There are many people who have allergic reactions to pet dust/dander. Fortunately I don't......I have air filters running in several rooms, along with built-in filtering in the cages. And I have tried different electro-static cleaners in the furnace filter. These types always give me consternation....they can catch on fire under the right conditions, and the ones I've used were noisy. They sound like a bug zapper.....no thanks. :(
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Post by Bluefront » Mon Jul 02, 2007 9:37 am

In This setup you can clearly see one of the techniques I employ, when installing a filter.....one which I consider critical to the airflow and noise. This is a buffer zone between the fan and the filter. It is a technique used in many different applications.....it allows the fan to suck air through the entire area of the filter. If you place a filter right on a fan, you lose this advantage. As far as how big this space must be....depends, on the surface area of the filter, the amount of airflow, etc. I try to use at least 38mm clearance.....but bigger clearances might be better.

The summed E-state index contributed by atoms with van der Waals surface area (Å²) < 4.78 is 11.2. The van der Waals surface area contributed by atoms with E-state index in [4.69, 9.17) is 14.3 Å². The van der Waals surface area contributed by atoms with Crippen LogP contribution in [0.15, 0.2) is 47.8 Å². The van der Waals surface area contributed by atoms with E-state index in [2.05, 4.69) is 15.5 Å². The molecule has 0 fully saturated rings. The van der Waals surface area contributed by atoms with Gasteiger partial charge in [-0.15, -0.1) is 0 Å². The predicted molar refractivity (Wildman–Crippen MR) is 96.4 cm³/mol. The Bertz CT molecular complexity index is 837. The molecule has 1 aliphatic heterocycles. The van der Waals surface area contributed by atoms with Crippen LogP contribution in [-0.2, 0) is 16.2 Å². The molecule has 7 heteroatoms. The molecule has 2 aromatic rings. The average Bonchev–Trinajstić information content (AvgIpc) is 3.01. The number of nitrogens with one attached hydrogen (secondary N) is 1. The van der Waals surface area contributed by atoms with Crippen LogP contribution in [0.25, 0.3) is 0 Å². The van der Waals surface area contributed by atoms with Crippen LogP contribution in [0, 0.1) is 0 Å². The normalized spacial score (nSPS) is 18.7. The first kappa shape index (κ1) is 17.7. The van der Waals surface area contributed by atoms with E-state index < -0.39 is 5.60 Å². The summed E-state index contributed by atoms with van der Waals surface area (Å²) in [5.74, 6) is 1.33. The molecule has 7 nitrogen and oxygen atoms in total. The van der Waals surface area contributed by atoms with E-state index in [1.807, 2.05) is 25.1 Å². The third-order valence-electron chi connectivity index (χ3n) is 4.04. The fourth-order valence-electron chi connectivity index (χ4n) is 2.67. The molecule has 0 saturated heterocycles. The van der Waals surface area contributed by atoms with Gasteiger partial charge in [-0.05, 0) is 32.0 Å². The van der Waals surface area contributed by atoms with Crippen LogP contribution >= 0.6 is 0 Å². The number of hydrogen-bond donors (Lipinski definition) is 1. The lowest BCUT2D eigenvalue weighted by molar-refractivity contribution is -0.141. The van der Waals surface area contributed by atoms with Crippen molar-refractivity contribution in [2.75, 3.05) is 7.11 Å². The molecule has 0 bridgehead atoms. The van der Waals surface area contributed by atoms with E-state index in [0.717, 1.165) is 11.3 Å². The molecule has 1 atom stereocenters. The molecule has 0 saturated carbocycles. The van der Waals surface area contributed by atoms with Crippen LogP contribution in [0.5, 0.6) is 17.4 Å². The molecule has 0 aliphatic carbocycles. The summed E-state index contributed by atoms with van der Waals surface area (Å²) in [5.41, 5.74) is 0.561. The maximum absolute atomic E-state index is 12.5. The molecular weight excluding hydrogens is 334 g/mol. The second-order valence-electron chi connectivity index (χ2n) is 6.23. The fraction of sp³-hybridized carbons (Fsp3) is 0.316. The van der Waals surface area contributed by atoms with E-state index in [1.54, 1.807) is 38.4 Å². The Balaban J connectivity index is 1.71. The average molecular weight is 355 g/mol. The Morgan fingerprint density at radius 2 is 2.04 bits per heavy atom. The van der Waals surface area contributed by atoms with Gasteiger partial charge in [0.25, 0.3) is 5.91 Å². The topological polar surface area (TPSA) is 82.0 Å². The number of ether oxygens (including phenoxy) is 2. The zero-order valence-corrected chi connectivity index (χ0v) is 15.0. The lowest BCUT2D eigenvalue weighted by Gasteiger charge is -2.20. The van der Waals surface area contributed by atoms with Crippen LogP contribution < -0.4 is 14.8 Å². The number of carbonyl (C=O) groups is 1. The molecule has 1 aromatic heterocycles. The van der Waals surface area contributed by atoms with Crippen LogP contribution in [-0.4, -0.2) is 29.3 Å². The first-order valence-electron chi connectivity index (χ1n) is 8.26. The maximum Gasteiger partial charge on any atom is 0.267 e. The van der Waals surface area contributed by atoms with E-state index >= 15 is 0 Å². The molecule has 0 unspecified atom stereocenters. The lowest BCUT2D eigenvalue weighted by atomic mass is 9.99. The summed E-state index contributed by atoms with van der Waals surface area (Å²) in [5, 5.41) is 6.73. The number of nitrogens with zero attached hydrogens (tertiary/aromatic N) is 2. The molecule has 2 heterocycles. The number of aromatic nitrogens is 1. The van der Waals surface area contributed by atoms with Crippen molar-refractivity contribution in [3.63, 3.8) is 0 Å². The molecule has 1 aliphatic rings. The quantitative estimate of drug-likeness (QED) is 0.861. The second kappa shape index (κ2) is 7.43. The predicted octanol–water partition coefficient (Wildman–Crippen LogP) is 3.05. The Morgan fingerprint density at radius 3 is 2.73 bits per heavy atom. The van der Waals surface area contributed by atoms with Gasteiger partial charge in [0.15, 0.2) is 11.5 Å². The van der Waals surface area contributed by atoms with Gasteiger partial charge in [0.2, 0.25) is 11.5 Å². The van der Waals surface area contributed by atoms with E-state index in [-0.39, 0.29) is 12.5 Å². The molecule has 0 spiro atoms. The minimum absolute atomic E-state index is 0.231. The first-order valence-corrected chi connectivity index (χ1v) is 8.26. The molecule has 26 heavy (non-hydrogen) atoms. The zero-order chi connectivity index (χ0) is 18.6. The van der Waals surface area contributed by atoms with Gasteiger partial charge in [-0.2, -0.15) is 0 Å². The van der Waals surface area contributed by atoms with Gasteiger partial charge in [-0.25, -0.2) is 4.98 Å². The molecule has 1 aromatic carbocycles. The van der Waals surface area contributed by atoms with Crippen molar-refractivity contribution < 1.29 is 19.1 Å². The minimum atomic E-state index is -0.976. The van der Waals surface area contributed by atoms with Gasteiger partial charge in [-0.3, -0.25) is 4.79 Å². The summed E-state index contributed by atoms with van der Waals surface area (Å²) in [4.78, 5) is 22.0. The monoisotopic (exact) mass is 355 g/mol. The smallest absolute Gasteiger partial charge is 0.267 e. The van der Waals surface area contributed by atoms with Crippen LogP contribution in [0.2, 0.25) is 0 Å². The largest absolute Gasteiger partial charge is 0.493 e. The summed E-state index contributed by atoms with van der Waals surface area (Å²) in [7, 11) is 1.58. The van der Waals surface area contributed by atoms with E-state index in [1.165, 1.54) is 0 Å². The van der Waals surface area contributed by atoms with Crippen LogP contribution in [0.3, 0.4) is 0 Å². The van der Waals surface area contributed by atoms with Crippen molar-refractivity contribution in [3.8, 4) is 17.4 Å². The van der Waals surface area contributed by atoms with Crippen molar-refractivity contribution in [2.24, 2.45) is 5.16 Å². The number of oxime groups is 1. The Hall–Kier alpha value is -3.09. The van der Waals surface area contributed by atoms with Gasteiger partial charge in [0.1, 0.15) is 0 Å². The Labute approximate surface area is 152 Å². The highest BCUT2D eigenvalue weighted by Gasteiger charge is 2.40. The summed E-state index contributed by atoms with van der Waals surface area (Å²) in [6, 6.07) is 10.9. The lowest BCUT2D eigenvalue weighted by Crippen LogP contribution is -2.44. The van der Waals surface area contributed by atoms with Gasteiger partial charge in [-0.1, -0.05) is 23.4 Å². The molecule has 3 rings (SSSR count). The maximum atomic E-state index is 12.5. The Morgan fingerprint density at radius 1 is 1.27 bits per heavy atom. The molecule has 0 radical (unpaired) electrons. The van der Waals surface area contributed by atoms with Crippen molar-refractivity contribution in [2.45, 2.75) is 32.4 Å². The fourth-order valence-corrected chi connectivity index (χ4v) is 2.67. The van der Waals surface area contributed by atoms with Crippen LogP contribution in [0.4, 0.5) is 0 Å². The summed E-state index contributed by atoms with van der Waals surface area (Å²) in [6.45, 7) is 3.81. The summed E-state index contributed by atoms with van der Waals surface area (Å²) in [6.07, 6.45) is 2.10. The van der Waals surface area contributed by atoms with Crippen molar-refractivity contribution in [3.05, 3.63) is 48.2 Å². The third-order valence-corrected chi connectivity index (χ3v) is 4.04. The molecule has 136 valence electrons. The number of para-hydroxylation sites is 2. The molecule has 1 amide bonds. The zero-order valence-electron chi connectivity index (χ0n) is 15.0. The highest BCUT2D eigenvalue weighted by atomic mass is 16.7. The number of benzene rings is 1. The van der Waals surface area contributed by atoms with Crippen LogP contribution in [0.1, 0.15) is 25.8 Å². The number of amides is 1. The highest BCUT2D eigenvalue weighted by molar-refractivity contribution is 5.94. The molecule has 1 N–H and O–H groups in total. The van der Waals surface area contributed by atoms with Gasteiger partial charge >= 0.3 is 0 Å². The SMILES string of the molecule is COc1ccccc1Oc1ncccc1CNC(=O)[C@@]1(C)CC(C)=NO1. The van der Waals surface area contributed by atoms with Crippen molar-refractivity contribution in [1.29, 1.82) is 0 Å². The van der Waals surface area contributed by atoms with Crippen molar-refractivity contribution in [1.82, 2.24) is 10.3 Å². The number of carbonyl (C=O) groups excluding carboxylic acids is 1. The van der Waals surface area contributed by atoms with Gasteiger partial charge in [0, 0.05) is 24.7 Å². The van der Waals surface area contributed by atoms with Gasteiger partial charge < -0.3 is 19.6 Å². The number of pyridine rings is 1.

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Post by BIONIC_EARS » Mon Jul 02, 2007 10:38 am

I'm currently reworking my two 100mm fan mounts to add a little extra clearance to the front bezel. I have 3 hard drives, and prefer two front fans, so I don't have other options, but for someone with only 1 or 2 drives in the Solo, the bottom hard drive bays can house a 120mm (or less) fan far behind a front-mounted filter. The side vents in the bezel are more than enough to supply air for 1 fan, and the fan will be deep in the case to minimize noise.

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Post by Bluefront » Mon Jul 02, 2007 3:49 pm